She said she’d be back to check me in a couple of hours. Midnight came and went. The contractions were getting stronger and more painful and more irritating. Basically the worst pms cramps imaginable, so not like something that you’d go to the ER for but not something you want to endure for hours and hours with no end in sight. I finally gave up and hit the call button, asking for my epidural. I think I got it around 1am or shortly thereafter. I was kind of nervous because it wasn’t taking effect immediately like I remembered with Theo’s. The nurse checked me around 1:30. FIVE. Cervix still high. Are you freaking kidding me?
I was trying to tell myself that it wasn’t a big deal if my doctor didn’t deliver the baby. At this rate, I was sure that it would be noon before I saw my babe. I started getting numb and decided to try and get some sleep. The nurse came in and cath’d me at 3 and stayed in the room until 330. Other than that 30 minutes, I pretty much slept from 130ish until 6am. I woke up at 6 sooo uncomfortable from lying on my side with these crazy heavy, numb legs. I couldn’t move from the waist down. I called for the nurse to come help me roll to my other side.
She came quickly and checked me. While she was trying to gauge my progress, we both heard a gush and I knew that my water had finally broken. She said I was 8cm. She said she’d check me again at 7am. With only an hour from 7am until my doctor left for the day, I asked the nurse how likely she thought it was that I’d have the baby before 8. She predicted we’d have a baby by 730. She was more optimistic than I was, but I went ahead and told my husband to call his mom and dad and tell them to be at the hospital with Theo by 8am.
The nurse started to leave the room to call the doctor at about 620 and decided to just check me again. NINE! I couldn’t believe it. She called the doctor and checked me again at 645 just before the doctor came in the room.
I was so happy at that point that I could have cried. Contraptions started coming out of the ceiling and the day nurse arrived just before 7. She told me to give one tiny push for practice to see how low the head was. She said the baby had lots of hair, as I expected that he or she would. By 7, it was all systems go and everyone was in their place. The doctor told me to put my chin to chest, take a deep breath, and push. A few seconds later, I opened my eyes and saw a head as the doc exclaimed “not so fast!” Seconds later, a gooey, pink, beautiful baby was plopped down on my chest. There was noise and excitement but I never heard anyone say what the gender was. The cord was between the baby’s legs so I picked it up and saw that my little one was indeed a boy. I had a strong sense all night that it would be a boy, but I don’t know if that was legit or if I was just trying to prepare myself for whatever happened. My husband thought it would be a girl and I didn’t want there to be the slightest hint of disappointment, either way.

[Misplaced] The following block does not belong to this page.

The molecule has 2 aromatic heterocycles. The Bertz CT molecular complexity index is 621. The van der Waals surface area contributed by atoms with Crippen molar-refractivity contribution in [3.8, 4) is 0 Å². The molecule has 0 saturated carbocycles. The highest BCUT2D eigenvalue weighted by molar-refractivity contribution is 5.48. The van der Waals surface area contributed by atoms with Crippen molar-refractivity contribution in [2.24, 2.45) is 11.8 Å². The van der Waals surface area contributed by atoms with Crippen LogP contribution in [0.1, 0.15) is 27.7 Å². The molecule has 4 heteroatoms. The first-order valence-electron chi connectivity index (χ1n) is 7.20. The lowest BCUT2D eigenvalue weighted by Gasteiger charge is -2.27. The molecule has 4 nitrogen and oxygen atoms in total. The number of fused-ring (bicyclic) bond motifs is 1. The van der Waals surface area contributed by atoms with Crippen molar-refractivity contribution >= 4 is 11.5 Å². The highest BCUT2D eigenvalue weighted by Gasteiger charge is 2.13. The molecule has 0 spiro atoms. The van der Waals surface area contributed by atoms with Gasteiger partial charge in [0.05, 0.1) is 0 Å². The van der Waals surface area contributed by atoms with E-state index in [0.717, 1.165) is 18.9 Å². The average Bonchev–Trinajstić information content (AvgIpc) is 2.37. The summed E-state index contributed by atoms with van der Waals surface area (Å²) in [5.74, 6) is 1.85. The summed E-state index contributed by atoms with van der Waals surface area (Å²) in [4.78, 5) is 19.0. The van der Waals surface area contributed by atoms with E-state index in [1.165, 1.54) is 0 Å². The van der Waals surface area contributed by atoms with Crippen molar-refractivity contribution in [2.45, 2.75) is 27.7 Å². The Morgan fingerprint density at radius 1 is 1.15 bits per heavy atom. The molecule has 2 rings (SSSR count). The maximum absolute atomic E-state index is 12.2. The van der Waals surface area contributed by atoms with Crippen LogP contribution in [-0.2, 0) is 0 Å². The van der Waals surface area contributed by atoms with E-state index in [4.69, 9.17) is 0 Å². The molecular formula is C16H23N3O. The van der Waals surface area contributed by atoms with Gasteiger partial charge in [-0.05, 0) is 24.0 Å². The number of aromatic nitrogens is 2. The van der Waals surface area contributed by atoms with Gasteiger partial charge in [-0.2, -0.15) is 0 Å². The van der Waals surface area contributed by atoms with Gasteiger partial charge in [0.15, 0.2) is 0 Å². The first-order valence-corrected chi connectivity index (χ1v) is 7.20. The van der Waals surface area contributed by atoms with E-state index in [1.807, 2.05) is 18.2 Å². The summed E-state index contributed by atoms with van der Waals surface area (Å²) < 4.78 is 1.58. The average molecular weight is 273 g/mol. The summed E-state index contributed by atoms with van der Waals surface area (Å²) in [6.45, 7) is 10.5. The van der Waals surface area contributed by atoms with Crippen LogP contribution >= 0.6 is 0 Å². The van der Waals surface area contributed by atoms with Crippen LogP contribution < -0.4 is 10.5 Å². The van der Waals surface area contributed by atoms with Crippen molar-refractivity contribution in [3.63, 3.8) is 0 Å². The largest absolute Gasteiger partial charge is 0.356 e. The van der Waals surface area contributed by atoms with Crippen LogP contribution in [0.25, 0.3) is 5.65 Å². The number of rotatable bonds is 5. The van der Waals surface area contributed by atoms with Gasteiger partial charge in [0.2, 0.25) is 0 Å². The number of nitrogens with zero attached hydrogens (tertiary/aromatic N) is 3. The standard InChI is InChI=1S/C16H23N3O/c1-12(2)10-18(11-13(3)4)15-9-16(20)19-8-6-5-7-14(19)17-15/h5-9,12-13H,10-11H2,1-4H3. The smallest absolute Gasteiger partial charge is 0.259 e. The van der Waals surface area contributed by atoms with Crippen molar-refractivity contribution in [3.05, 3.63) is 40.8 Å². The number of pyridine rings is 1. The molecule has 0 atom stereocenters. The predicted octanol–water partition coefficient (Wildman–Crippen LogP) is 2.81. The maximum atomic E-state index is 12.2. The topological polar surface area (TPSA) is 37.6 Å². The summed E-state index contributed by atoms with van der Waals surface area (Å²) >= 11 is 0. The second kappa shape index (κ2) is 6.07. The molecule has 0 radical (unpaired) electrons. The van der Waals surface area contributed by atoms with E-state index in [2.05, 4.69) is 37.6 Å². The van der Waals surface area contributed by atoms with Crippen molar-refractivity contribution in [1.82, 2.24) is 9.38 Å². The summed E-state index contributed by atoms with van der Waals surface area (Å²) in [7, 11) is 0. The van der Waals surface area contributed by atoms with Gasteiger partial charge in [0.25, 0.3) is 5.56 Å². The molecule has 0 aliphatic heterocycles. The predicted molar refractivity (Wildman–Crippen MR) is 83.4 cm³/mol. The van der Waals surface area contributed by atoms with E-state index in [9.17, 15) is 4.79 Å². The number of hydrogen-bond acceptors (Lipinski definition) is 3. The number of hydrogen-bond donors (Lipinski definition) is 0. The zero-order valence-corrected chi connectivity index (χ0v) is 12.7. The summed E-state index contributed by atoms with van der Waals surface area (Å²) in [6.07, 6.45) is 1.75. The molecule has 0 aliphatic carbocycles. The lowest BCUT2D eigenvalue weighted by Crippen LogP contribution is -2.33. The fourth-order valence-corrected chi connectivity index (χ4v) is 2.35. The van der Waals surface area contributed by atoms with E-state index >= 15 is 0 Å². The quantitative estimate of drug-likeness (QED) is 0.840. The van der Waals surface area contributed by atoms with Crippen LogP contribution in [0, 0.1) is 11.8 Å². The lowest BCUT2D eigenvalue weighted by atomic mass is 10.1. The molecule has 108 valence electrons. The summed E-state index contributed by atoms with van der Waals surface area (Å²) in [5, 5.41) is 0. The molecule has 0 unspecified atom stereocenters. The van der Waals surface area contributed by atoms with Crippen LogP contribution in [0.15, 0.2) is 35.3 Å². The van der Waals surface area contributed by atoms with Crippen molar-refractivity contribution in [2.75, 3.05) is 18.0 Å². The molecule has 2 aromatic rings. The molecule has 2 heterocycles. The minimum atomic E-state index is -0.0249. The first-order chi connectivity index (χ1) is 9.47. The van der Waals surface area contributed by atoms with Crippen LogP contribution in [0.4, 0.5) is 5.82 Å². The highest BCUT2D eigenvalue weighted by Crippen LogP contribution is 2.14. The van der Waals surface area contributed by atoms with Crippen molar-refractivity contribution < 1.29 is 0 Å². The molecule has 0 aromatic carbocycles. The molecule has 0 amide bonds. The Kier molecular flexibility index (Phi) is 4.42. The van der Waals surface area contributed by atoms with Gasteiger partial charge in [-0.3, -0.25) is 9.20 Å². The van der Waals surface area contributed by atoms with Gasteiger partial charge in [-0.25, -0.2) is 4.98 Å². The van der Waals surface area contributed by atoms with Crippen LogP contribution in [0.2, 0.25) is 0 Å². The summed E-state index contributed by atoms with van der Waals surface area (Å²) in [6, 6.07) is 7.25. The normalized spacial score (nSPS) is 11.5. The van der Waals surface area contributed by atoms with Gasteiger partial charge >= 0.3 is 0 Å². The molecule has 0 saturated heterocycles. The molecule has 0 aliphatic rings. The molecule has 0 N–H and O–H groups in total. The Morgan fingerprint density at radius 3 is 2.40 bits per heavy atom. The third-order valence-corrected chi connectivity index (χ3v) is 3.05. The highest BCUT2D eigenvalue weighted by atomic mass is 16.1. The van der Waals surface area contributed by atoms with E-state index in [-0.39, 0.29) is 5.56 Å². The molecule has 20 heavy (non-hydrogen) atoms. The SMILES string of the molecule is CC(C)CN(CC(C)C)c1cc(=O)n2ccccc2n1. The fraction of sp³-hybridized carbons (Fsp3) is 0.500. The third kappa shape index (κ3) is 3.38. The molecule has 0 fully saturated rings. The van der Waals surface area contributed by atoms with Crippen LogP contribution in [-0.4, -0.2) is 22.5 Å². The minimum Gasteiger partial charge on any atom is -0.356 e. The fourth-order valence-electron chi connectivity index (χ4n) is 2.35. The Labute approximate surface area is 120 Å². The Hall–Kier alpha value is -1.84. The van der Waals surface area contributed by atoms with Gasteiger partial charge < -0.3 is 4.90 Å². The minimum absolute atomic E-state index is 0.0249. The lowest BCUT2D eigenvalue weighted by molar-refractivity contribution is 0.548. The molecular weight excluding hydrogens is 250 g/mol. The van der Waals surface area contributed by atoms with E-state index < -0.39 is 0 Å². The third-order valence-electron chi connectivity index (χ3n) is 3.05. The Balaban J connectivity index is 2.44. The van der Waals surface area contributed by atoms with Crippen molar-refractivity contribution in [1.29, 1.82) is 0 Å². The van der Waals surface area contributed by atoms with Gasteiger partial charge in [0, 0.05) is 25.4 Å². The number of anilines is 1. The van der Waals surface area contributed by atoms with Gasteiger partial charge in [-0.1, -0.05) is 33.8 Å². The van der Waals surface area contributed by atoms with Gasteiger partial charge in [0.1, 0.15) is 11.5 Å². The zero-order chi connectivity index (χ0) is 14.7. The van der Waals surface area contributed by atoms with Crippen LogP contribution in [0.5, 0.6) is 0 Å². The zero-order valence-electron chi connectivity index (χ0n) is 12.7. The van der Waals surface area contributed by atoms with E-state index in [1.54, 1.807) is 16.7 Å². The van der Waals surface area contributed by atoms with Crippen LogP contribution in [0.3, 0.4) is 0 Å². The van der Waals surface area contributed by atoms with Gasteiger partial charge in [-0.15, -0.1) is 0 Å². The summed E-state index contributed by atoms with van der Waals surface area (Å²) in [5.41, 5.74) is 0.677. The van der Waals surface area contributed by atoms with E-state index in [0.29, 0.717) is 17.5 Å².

All I remember at that point was laughing. I couldn’t stop laughing. I think after the baby was born in one little push, I said “that’s it!?” I was overcome with happiness that the delivery went so smoothly and that my second born baby was a little boy. It was a beautiful moment. I wish I could experience that euphoria again. Well, you know, without having another baby.
We had spent a good part of my labor discussing what this child’s name would be and were still not decided when he was born. My initial reaction was “he looks like a Crosby,” but for whatever reason, it didn’t seem liike the name I wanted to live with. He was born at 705am and we didn’t settle on his name – Dexter Jay – until after 12pm. Even then, it felt fake. My first instinct when someone asks “what’s his name?” is to say “Theodore, but he goes by Theo,” and I had to stop myself and then pause to think “what DID we decide?” for about the first 24 hours. Now, the name feels like a perfect fit (and I’ve only called him “Theo” once or twice so far)!
Dexter laid on my chest for most of his first hour, nursing sporadically and looking at me, putting a face to the voice I suppose. Theo was whisked away to the warming table because he wouldn’t cry. Ryan got to cut the cord this time. Looking back, everything kind of happened in a magical, Hollywood kind of way. Of course the movies never talk about second degree tears or post-natal uterine cramps from hell.